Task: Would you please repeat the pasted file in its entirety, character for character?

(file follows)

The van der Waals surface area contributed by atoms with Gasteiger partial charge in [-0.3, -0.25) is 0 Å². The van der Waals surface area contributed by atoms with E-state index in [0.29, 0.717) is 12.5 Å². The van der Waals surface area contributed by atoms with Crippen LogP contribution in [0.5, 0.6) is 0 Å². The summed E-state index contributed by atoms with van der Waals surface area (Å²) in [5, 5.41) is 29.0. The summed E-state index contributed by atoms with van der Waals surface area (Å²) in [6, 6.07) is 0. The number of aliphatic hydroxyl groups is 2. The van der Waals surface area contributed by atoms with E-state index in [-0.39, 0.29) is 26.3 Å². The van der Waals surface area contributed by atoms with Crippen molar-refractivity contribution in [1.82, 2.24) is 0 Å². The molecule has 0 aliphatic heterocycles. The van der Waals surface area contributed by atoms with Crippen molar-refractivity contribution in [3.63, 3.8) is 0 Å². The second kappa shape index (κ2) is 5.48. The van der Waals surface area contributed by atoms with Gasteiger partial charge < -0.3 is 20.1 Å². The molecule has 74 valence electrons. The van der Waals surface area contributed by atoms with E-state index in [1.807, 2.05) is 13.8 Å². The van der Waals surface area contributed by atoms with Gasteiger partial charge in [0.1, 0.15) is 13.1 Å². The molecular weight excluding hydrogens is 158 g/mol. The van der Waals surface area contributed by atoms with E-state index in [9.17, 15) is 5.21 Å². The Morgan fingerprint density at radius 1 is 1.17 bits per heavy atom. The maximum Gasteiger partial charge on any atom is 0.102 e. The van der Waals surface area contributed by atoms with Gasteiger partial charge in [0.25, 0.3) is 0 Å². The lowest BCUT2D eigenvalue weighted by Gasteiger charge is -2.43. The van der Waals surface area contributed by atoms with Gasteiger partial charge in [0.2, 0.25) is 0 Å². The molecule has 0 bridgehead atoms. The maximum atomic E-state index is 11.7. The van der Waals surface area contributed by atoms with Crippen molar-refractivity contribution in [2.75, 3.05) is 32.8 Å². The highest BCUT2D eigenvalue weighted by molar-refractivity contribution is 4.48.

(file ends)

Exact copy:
The van der Waals surface area contributed by atoms with Gasteiger partial charge in [-0.3, -0.25) is 0 Å². The van der Waals surface area contributed by atoms with E-state index in [0.29, 0.717) is 12.5 Å². The van der Waals surface area contributed by atoms with Crippen LogP contribution in [0.5, 0.6) is 0 Å². The summed E-state index contributed by atoms with van der Waals surface area (Å²) in [5, 5.41) is 29.0. The summed E-state index contributed by atoms with van der Waals surface area (Å²) in [6, 6.07) is 0. The number of aliphatic hydroxyl groups is 2. The van der Waals surface area contributed by atoms with E-state index in [-0.39, 0.29) is 26.3 Å². The van der Waals surface area contributed by atoms with Crippen molar-refractivity contribution in [1.82, 2.24) is 0 Å². The molecule has 0 aliphatic heterocycles. The van der Waals surface area contributed by atoms with Crippen molar-refractivity contribution in [3.63, 3.8) is 0 Å². The second kappa shape index (κ2) is 5.48. The van der Waals surface area contributed by atoms with Gasteiger partial charge < -0.3 is 20.1 Å². The molecule has 74 valence electrons. The van der Waals surface area contributed by atoms with E-state index in [1.807, 2.05) is 13.8 Å². The van der Waals surface area contributed by atoms with Gasteiger partial charge in [0.1, 0.15) is 13.1 Å². The molecular weight excluding hydrogens is 158 g/mol. The van der Waals surface area contributed by atoms with E-state index in [9.17, 15) is 5.21 Å². The Morgan fingerprint density at radius 1 is 1.17 bits per heavy atom. The maximum Gasteiger partial charge on any atom is 0.102 e. The van der Waals surface area contributed by atoms with Gasteiger partial charge in [0.25, 0.3) is 0 Å². The lowest BCUT2D eigenvalue weighted by Gasteiger charge is -2.43. The van der Waals surface area contributed by atoms with Gasteiger partial charge in [0.2, 0.25) is 0 Å². The molecule has 0 bridgehead atoms. The maximum atomic E-state index is 11.7. The van der Waals surface area contributed by atoms with Crippen molar-refractivity contribution in [2.75, 3.05) is 32.8 Å². The highest BCUT2D eigenvalue weighted by molar-refractivity contribution is 4.48.